BBC staff protest presenter’s suspension after Twitter comment

On Saturday, pundits and commentators refused to work in support of presenter Gary Lineker, who was forced to "step back" after accusing the government of using Nazi-era rhetoric.

Lineker, England's fourth most prolific goalscorer, sparked an impartiality row by criticizing the British government's new anti-illegal immigration policy.
On Twitter, the 62-year-old compared the language used to launch the new policy to that of Nazi-era Germany, which the BBC called a "breach of our guidelines" on Friday.

"The BBC has decided that he will step down as a Match of the Day presenter until we have an agreed and clear position on his use of social media," the broadcaster said in a statement.

Lineker is a freelance broadcaster for the BBC, not a permanent member of staff, and because he is not responsible for news or political content, he is not subject to the same strict impartiality rules.

Pundits and former England strikers Ian Wright and Alan Shearer both tweeted that they would not participate, as did the show's commentators.

On Saturday, Wright said on his podcast that if Lineker was fired permanently, he would leave the BBC.

The BBC announced that the highlights show, which has been a Saturday night staple since 1964 and is the world's longest-running football television show, would air without pundits or a presenter for the first time.

It also stated that no interviews would be requested of the players after some indicated they would not be available to support Lineker.

To add to the confusion, presenters and pundits pulled out of a slew of BBC radio and television shows, forcing them to be canceled and replaced with repeats and podcasts instead of the usual live coverage of the packed Saturday sports schedule.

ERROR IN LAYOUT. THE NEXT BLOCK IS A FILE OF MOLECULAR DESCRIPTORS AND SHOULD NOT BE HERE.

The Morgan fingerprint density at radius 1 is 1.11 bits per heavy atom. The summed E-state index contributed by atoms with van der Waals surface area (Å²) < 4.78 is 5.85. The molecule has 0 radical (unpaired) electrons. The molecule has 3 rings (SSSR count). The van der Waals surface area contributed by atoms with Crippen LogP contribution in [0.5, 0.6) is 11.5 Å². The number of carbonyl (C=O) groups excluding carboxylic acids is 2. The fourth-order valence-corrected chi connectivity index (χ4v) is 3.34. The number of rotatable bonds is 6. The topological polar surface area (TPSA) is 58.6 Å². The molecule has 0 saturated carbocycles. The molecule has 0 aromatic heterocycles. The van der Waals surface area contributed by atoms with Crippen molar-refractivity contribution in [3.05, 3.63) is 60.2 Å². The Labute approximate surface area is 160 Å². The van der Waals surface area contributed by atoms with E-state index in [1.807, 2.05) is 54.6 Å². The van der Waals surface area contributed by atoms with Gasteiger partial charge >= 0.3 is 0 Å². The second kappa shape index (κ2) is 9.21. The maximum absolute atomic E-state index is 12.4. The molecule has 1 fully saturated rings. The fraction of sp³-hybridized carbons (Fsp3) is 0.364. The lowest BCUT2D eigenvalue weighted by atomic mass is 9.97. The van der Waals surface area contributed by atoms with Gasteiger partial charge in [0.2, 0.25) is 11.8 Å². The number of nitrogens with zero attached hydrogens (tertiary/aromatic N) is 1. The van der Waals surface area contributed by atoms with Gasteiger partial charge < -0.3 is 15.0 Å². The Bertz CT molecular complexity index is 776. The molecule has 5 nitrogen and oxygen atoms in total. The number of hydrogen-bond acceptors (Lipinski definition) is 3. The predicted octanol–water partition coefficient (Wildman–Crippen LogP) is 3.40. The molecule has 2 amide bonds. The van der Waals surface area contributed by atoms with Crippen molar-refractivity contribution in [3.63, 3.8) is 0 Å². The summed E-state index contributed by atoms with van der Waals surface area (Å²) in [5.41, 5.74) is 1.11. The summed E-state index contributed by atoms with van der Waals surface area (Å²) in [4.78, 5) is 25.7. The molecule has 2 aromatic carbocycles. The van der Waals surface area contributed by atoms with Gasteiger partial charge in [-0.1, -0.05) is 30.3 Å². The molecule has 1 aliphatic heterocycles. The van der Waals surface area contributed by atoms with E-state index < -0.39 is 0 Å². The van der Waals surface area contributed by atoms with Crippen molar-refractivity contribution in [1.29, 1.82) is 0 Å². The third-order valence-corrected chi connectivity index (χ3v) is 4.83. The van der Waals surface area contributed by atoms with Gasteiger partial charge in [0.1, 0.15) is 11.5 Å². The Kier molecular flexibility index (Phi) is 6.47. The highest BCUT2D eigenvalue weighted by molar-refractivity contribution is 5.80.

"We apologize for these changes, which we understand will be disappointing for BBC sport fans," the broadcaster said.

"We are working hard to resolve the situation and hope to have it resolved soon."

Lineker did not speak to reporters, but he was seen at his hometown club Leicester City's Premier League match against Chelsea.

- 'Immensely cruel' - The row erupted in response to Lineker's response to a video in which Home Secretary Suella Braverman unveiled plans to stop migrants crossing the Channel in small boats.

Lineker, the BBC's highest-paid personality, tweeted, "This is just an immeasurably cruel policy directed at the most vulnerable people in language not dissimilar to that used by Germany in the 1930s."

To stop the crossings, which totaled more than 45,000 last year, the Conservative government intends to outlaw all asylum claims by illegal immigrants and transfer them to other countries such as Rwanda.

According to a YouGov poll released on Monday, 50 percent support the measures, while 36 percent oppose them.

However, rights groups and the UN said the legislation would make Britain an international outlaw under European and UN asylum conventions.

36 Tory MPs have written to the BBC, warning that the scandal will "undoubtedly shake many people's already fragile confidence" in the corporation's impartiality.

The BBC's decision sparked outrage among politicians and public figures, with many accusing it of caving in to Conservative lawmakers' demands.

The BBC "got this one badly wrong, and now they're very, very exposed," said opposition Labour leader Keir Starmer, while a petition calling for Lineker's reinstatement has nearly 160,000 signatures.

- Social media caution - Former BBC director general Greg Dyke stated that the broadcaster made a mistake.

"The real problem today is that the BBC has undermined its own credibility by doing this," he told the BBC, adding that it could give the impression that the "BBC has bowed to government pressure."

The controversy has brought to a head years of debate about the BBC's impartiality, which erupted after the United Kingdom voted to leave the European Union in 2016.

Brexit supporters claimed that the media was biased against them, while the left claimed that presenters were allowed to make disparaging remarks about former Labour leader Jeremy Corbyn.

The Lineker saga comes after allegations that BBC chairman Richard Sharp facilitated a loan guarantee for former Prime Minister Boris Johnson while he was applying for the job.

Leave A Comment


Subscribe to our newsletter to stay.

Sponsor Ad